Step 1. The "A" to "B" reading was 93 ohms, and the "B" to "A" reading was 67 ohms. Adding the two values and dividing by 2 produces an "A + B" reading of 80 ohms.

Step 2. The "A" to "C" reading was 103 ohms and the "C" to "A" reading was 71 ohms. Adding the two values and dividing by 2 gives" A + C" reading of 87 ohms.

Step 3. The "B" to "C" reading was 83 ohms, and the "C" to "B" reading was 113 ohms. Adding the two values and dividing by 2 produces a "B + C" reading of 98 ohms.

Step 4. These values can now be substituted in the following equation: [(A + B) + (A + C) - (B + C)]/2 = value of A in ohms. Substitution of the values into the equation and working it out shows that the value of A is 34.5 ohms. For greater accuracy, the resistance of the auxiliary grounds should be near that of the one being measured and both should be at least 20 feet from each other and the ground rod under test. This is to prevent overlapping their effective resistance areas. When measured with a megger, the reading was 35.7 ohms so the accuracy of the ohmmeter method is good, although more involved and requiring more work.

Lowering Ground Resistance. One might be thinking now, how do I go about lowering ground resistance if it is too high and, incidentally, what is "too high"? In most cities, the electrical code states that any electrode driven into the ground must read less than 25 ohms to ground. In the example previously given, note that the ground resistance value is too high (34.5 ohms.) Let's use it as an example to bring it down to 25 ohms or less.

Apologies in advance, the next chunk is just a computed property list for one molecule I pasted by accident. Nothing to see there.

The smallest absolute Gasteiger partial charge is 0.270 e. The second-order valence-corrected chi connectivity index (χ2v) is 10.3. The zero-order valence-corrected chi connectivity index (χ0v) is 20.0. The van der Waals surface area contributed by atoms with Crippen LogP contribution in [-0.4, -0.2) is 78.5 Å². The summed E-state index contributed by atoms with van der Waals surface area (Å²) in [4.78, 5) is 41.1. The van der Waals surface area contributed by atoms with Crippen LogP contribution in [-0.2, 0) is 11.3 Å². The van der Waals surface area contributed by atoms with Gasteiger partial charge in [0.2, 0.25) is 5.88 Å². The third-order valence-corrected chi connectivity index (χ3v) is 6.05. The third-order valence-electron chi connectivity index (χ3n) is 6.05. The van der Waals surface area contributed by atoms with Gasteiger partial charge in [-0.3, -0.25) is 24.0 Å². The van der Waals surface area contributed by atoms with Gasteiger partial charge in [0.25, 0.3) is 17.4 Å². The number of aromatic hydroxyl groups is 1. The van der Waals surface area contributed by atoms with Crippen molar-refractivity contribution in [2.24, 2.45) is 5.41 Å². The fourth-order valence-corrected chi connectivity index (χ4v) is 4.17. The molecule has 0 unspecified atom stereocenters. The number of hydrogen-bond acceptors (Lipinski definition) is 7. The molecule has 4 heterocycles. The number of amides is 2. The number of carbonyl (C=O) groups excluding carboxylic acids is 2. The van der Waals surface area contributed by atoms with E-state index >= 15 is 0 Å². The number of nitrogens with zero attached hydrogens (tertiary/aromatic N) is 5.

One method is to drive more ground rods as previously explained, since it would be like putting resistors in parallel, thus lowering the total resistance if all are connected together. This was done by placing three more 8-foot ground rods, ten feet from the original, and then connecting them all together as shown in Fig. 6. After doing this and then checking ground resistance, it was found that in a wet spring the resistance was about 18 ohms, and in a dry fall (or when the ground was frozen in the winter) resistance was about 22 to 23 ohms.

Another method would be to drive the rod deeper into the ground. For instance, it has been found that a ground that measured 270 ohms at 8 feet measured only 10 ohms at 40 feet. However, if your ground is rocky, and more rods would not help a great deal, and the rods are very difficult to drive, one should consider treating the soil with chemicals. To do this, dig a circular trench about one-foot wide and one-foot deep having a 1 1/2 foot radius, as shown in Fig. 7. Fill this trench with copper-sulfate, magnesium-sulfite, or plain ordinary rock salt. Wet it down and cover with about three inches of soil or sand. This method works well with ground that has a high resistance, but the improvement decreases with time and should be renewed every year. If you "don't renew the treatment, the ground resistance will creep back up to its original high value. Also, the rod should be checked every three or so years as chemical action will eventually destroy it.



Posted August 9, 2018